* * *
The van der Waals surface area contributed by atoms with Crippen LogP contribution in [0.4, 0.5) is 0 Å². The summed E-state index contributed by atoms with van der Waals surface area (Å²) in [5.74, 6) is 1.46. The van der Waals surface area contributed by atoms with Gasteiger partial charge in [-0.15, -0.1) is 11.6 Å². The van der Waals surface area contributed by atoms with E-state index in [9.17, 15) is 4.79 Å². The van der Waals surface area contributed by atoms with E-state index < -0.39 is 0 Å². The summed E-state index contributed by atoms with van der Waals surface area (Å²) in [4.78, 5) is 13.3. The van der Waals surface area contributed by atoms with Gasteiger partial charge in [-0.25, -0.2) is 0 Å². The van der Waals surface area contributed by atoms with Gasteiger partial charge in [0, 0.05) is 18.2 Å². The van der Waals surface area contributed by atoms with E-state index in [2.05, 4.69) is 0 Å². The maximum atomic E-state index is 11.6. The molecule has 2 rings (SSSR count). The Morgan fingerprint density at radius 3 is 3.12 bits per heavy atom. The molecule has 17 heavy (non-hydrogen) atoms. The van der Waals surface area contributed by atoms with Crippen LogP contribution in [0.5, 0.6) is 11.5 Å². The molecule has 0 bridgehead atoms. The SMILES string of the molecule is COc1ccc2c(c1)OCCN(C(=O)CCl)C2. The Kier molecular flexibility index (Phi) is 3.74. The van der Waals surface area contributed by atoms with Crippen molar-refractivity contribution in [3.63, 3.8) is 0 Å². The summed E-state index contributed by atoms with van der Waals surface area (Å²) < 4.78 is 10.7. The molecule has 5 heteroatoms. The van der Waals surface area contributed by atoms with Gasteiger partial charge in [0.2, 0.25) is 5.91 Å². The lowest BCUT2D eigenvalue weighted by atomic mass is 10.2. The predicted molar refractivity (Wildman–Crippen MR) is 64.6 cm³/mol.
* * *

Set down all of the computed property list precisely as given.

The van der Waals surface area contributed by atoms with Crippen LogP contribution in [0.4, 0.5) is 0 Å². The summed E-state index contributed by atoms with van der Waals surface area (Å²) in [5.74, 6) is 1.46. The van der Waals surface area contributed by atoms with Gasteiger partial charge in [-0.15, -0.1) is 11.6 Å². The van der Waals surface area contributed by atoms with E-state index in [9.17, 15) is 4.79 Å². The van der Waals surface area contributed by atoms with E-state index < -0.39 is 0 Å². The summed E-state index contributed by atoms with van der Waals surface area (Å²) in [4.78, 5) is 13.3. The van der Waals surface area contributed by atoms with Gasteiger partial charge in [-0.25, -0.2) is 0 Å². The van der Waals surface area contributed by atoms with Gasteiger partial charge in [0, 0.05) is 18.2 Å². The van der Waals surface area contributed by atoms with E-state index in [2.05, 4.69) is 0 Å². The maximum atomic E-state index is 11.6. The molecule has 2 rings (SSSR count). The Morgan fingerprint density at radius 3 is 3.12 bits per heavy atom. The molecule has 17 heavy (non-hydrogen) atoms. The van der Waals surface area contributed by atoms with Crippen LogP contribution in [0.5, 0.6) is 11.5 Å². The molecule has 0 bridgehead atoms. The SMILES string of the molecule is COc1ccc2c(c1)OCCN(C(=O)CCl)C2. The Kier molecular flexibility index (Phi) is 3.74. The van der Waals surface area contributed by atoms with Crippen molar-refractivity contribution in [3.63, 3.8) is 0 Å². The summed E-state index contributed by atoms with van der Waals surface area (Å²) < 4.78 is 10.7. The molecule has 5 heteroatoms. The van der Waals surface area contributed by atoms with Gasteiger partial charge in [0.2, 0.25) is 5.91 Å². The lowest BCUT2D eigenvalue weighted by atomic mass is 10.2. The predicted molar refractivity (Wildman–Crippen MR) is 64.6 cm³/mol.